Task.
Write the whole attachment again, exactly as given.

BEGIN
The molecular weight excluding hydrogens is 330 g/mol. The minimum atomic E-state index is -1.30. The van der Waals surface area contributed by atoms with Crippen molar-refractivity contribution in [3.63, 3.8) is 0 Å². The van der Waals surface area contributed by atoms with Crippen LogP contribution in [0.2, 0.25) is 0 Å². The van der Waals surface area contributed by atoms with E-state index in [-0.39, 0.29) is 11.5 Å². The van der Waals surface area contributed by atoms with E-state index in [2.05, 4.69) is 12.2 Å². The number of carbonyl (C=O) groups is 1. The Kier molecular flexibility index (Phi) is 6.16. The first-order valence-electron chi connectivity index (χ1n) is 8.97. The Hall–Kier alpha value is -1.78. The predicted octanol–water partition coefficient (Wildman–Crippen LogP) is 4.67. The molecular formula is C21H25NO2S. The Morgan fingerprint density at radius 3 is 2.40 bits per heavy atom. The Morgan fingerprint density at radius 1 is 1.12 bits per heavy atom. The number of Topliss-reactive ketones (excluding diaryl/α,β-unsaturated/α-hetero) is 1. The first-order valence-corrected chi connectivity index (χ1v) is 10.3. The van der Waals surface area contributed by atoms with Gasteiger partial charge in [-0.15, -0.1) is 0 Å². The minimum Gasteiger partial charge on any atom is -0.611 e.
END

The molecular weight excluding hydrogens is 330 g/mol. The minimum atomic E-state index is -1.30. The van der Waals surface area contributed by atoms with Crippen molar-refractivity contribution in [3.63, 3.8) is 0 Å². The van der Waals surface area contributed by atoms with Crippen LogP contribution in [0.2, 0.25) is 0 Å². The van der Waals surface area contributed by atoms with E-state index in [-0.39, 0.29) is 11.5 Å². The van der Waals surface area contributed by atoms with E-state index in [2.05, 4.69) is 12.2 Å². The number of carbonyl (C=O) groups is 1. The Kier molecular flexibility index (Phi) is 6.16. The first-order valence-electron chi connectivity index (χ1n) is 8.97. The Hall–Kier alpha value is -1.78. The predicted octanol–water partition coefficient (Wildman–Crippen LogP) is 4.67. The molecular formula is C21H25NO2S. The Morgan fingerprint density at radius 3 is 2.40 bits per heavy atom. The Morgan fingerprint density at radius 1 is 1.12 bits per heavy atom. The number of Topliss-reactive ketones (excluding diaryl/α,β-unsaturated/α-hetero) is 1. The first-order valence-corrected chi connectivity index (χ1v) is 10.3. The van der Waals surface area contributed by atoms with Gasteiger partial charge in [-0.15, -0.1) is 0 Å². The minimum Gasteiger partial charge on any atom is -0.611 e.